Dangers of Electric Scooters

Dangers of Electric Scooters

Several electric scooter companies operate in the Memphis area. Over the last year, they have brought more than 2,000 scooters to the streets. With an increase in the number of people riding them, there’s been an influx of related, often preventable injuries.

Dr. Regan Williams, Medical Director of Trauma at Le Bonheur Children’s Hospital, believes these scooters have become a detriment to the community. “Since the increased use of electric scooters in most of our major cities, we’ve really seen an increase in injuries—head injuries, skin injuries, broken bones. And, these electric scooters are not built for children. They are built for adults and there are not a lot of regulations surrounding them. So, I really consider them to be more of a problem than a benefit.”

The American Academy of Pediatrics (AAP) concurs, stating that electric scooters are unsafe for children under the age of 16. An appropriate user should also have the proper equipment, such as a helmet and padding to protect the arms and legs, as well as closed-toe shoes. Dr. Williams also advises some sort of training or practice period so riders know how to use the scooters safely—and without distraction.

“No texting and riding. Make sure both hands are always on the handles. They also need to be aware of their surroundings. A lot of times these scooters jump out into the middle of traffic and there may be a car that’s coming. If you are distracted or have your ear buds in and you can’t hear, you may not know to stop before a car gets close to you,” she cautions.

Injury Risk & Prevention Tips

Scooters should never be used on sidewalks, beach paths, or parks, because that puts pedestrians at risk of injury. “If you run into a pedestrian, you are likely to hurt yourself as well,” states Dr. Williams.

Injuries cover a broad range, spanning from more minor things like road rash or scratches and burns on the skin, to broken extremities, broken ankles, and broken wrists. On a more severe level, one might experience traumatic brain injury—especially if not wearing a helmet.

Unfortunately, in Tennessee helmets are not required by law for cyclists unless they are under the age of 16. For scooters, helmets are encouraged, but are not required.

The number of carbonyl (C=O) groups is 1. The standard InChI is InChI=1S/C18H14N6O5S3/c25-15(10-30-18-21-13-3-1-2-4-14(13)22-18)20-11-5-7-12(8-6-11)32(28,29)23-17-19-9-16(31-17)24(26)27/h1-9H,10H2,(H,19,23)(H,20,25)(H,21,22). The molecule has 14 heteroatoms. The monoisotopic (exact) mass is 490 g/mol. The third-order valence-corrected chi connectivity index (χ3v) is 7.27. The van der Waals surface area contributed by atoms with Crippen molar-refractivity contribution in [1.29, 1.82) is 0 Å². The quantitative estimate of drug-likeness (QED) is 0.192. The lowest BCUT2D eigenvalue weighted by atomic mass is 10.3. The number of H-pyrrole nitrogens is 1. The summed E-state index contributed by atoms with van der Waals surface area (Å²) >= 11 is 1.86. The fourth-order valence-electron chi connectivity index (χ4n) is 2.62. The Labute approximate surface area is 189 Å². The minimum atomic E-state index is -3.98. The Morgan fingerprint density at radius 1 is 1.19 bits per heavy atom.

“We are always advocating for stronger regulations to ensure children are wearing helmets anytime they are on a bicycle or an electric scooter. Traumatic brain injury is the number-one cause of injury in children, so we always want to make sure that whenever a child is doing anything that might hurt their head, it’s protected with a helmet,” explains Dr. Williams. “And, as much as we hope we could educate parents and children about the need for helmets, that doesn’t always happen.”

Electric scooter companies recommend the use of a helmet, but they don’t provide a helmet. They also employ a marketing angle that it’s “easy” to get on and get off. “If it’s easy to get on and get off, you wouldn’t be carrying a helmet with you. So, what they are marketing and what they are recommending are two different things,” notes Dr. Williams.

Kids Can Still Have Fun

If a child really wants to be a part of the scooter experience, Dr. Williams says there are options. “None of those e-scooters are going to be acceptable for children less than 16. But, if their child really wants an electric scooter, the parent could look into purchasing one that is really built for a child. Something that’s smaller and doesn’t go as fast,” she advises. “And of course, still making sure they wear a helmet and protective equipment, even if they are going to ride one that’s the right size for them.”

To listen to an interview with Dr. Regan Williams, Medical Director of Trauma at Le Bonheur Children’s Hospital, follow this link: https://radiomd.com/lebonheur/item/41179 

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